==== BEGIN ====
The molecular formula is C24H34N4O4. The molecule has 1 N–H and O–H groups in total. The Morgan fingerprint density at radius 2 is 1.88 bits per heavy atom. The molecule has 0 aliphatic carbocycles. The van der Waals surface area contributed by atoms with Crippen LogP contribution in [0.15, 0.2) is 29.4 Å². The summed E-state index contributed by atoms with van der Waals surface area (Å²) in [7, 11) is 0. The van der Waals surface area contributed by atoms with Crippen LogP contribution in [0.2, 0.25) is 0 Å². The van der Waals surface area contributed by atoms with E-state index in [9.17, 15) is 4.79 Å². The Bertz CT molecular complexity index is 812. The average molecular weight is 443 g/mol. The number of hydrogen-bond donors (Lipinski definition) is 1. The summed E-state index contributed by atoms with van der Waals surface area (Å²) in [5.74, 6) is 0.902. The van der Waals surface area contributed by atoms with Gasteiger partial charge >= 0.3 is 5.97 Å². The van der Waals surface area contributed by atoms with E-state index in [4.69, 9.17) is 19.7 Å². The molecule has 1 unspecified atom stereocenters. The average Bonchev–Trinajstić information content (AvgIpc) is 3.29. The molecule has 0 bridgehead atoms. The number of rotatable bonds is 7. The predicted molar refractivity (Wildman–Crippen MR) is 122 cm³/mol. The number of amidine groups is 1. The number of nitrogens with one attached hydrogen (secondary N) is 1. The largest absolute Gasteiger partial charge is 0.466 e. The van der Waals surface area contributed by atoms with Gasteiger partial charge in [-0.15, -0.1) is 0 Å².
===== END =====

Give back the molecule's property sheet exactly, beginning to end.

The molecular formula is C24H34N4O4. The molecule has 1 N–H and O–H groups in total. The Morgan fingerprint density at radius 2 is 1.88 bits per heavy atom. The molecule has 0 aliphatic carbocycles. The van der Waals surface area contributed by atoms with Crippen LogP contribution in [0.15, 0.2) is 29.4 Å². The summed E-state index contributed by atoms with van der Waals surface area (Å²) in [7, 11) is 0. The van der Waals surface area contributed by atoms with Crippen LogP contribution in [0.2, 0.25) is 0 Å². The van der Waals surface area contributed by atoms with E-state index in [9.17, 15) is 4.79 Å². The Bertz CT molecular complexity index is 812. The average molecular weight is 443 g/mol. The number of hydrogen-bond donors (Lipinski definition) is 1. The summed E-state index contributed by atoms with van der Waals surface area (Å²) in [5.74, 6) is 0.902. The van der Waals surface area contributed by atoms with Gasteiger partial charge >= 0.3 is 5.97 Å². The van der Waals surface area contributed by atoms with E-state index in [4.69, 9.17) is 19.7 Å². The molecule has 1 unspecified atom stereocenters. The average Bonchev–Trinajstić information content (AvgIpc) is 3.29. The molecule has 0 bridgehead atoms. The number of rotatable bonds is 7. The predicted molar refractivity (Wildman–Crippen MR) is 122 cm³/mol. The number of amidine groups is 1. The number of nitrogens with one attached hydrogen (secondary N) is 1. The largest absolute Gasteiger partial charge is 0.466 e. The van der Waals surface area contributed by atoms with Gasteiger partial charge in [-0.15, -0.1) is 0 Å².